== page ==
Therebels among workers in Shanghai called their organization asShanghai Worker Revolutionary Rebellious Headquarters. Thecommander-in-chief of this headquarters was Pan Guoping, a youngworker from a factory. The famous Wang Hongwen was, at the beginning,the vice commander-in-chief, who was a Party member and a cadre ofthe lowest rank. On the 3rd of January, 1967, Zhang Chunqiao and YaoWenyuan, two members of the Gang of Four, came back to Shanghai fromBeijing and supported Wang Hongwen to seize power from Shanghaimunicipal authorities. Pan, being too young, was out of power, andwas only made a member of the revolutionary committee. This event wascalled “January Storm”, which caused the power-seizing action todevelop to the whole nation. That was what Mao desired.

  7. #167
    V.Quarrel in Huairen Hall in Beijing in February


    HuairenHall is in Beijing, a gathering place for meetings of the leaders ofthe central committee of CPC. The event began like this: during the“January Storm” in Shanghai, Chen Pixuan, the first secretary ofShanghai municipal party, was afraid of the chaos to paralyze themunicipal administration and called Tao Zhu, a member of the centralcultural revolutionary group on the 3rdday of January, 1967. Previously on the 25thday of December, 1966, to protect those old revolutionary cadres, TaoZhu had had a severe quarrel with Jiang Qing, Kang Sheng, and ZhangChunqiao, who were those tools Mao used to fight Liu and Deng, andtheir local supporters. After the power seizing, Zhang Chunqiaobecame the head of Shanghai.
    WhenTao Zhu received the call from Chen in Shanghai, he went to see Maoand reported it. Mao looked like supporting Tao when Tao was in hispresence. But Tao was soon removed from office. Then, premier ZhouEnlai, said to be instructed by Mao, drafted a list of old cadres forprotection, including all the first secretaries of provinces. Theywere escorted to Beijing so that no one could harm them. But ChenPixuan, the first secretary of Shanghai, was detained by ZhangChunqiao, which was the fuse of the dispute in Huairen Hall.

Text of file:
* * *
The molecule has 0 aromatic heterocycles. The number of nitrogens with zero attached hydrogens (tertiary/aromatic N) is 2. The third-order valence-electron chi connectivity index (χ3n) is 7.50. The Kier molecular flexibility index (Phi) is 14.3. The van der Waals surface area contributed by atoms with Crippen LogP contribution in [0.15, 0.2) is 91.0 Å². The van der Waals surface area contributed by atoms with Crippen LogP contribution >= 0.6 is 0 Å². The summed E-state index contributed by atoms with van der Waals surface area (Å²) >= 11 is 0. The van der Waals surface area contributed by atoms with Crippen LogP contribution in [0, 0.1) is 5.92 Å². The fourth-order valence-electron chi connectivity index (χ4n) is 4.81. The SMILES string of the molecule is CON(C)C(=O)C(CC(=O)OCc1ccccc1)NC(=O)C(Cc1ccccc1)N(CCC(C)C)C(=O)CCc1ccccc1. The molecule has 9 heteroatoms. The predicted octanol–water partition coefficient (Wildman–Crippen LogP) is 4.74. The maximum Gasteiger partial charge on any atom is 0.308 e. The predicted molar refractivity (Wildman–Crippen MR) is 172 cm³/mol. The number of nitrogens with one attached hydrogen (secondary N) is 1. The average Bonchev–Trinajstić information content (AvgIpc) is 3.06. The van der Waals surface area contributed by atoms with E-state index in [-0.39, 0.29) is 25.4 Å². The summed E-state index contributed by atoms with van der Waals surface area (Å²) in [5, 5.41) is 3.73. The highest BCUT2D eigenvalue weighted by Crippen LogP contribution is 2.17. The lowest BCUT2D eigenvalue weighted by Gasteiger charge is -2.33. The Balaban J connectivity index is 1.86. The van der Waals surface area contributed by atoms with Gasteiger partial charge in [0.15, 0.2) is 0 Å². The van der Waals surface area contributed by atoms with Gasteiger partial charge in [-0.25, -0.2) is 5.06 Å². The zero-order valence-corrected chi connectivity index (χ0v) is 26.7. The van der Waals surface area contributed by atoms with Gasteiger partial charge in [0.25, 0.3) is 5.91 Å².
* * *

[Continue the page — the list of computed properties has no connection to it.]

8. #168
    Inthe afternoon on the 16thday of February, 1967, premier Zhou summoned a meeting in HuairenHall. When Tan Zhenlin met Zhang Chunqiao at the gate, Tan askedZhang why Chen Pixuan was not coming. Zhang said that Chen wasdetained by the revolutionary crowds in Shanghai. At the meeting, thequestion of Chen's absence was mentioned again and other old cadreswere also infuriated that the central cultural revolutionary groupwanted to push aside all the old cadres and take over power intotheir hands. They used the so-called revolutionary crowds who hadactually been organized by them as an excuse to fight old cadres. YeJianying, a leader of the liberation army, criticized Jiang Qing andZhang Chunqiao, etc., for their intention to let the revolutionarycrowds to attack the army and take over the command of the army fromthe old cadres. Ye broke his little finger when he slapped his handon the table in ire. If at the beginning of the cultural revolution,the old cadres did not yet realize what Mao and his supporterswanted, now they came to be clear that they wanted to push aside theold cadres, or even torture them to death so that they could ruleChina by themselves.
    Onthe 18thday of February, Mao summoned the central political bureau, andtaking off his two-faced mask, jumped forth to criticize old cadres,to the delight of Jiang Qing, Wang Hongwen, Zhang Chunqiao, and YaoWenyuan, the so-called “Gang of Four.” This event was literallycalled “Current against the (revolutionary) flow in February” bythe gang of four. Then the central political bureau stopped itsadministration and the central cultural revolutionary group replacedit, becoming the administrative center of the whole nation. That waswhat Mao wanted and long planned, but none of the gang of four hadthe abilities to run such a vast country like China, and so atlength, Mao had to let Zhou Enlai took charge of the state affairs.
    In1971, after the event of Lin Biao crashing in an military airplane inMongolia on the 13thday of September, the so-called “Current against the flow inFebruary” event was redressed. Mao said that the event was to aimat Lin Biao, which meant that as now Lin “betrayed” the Party andescaped to the Soviet Union, the event against Lin Biao was correctand so must be redressed.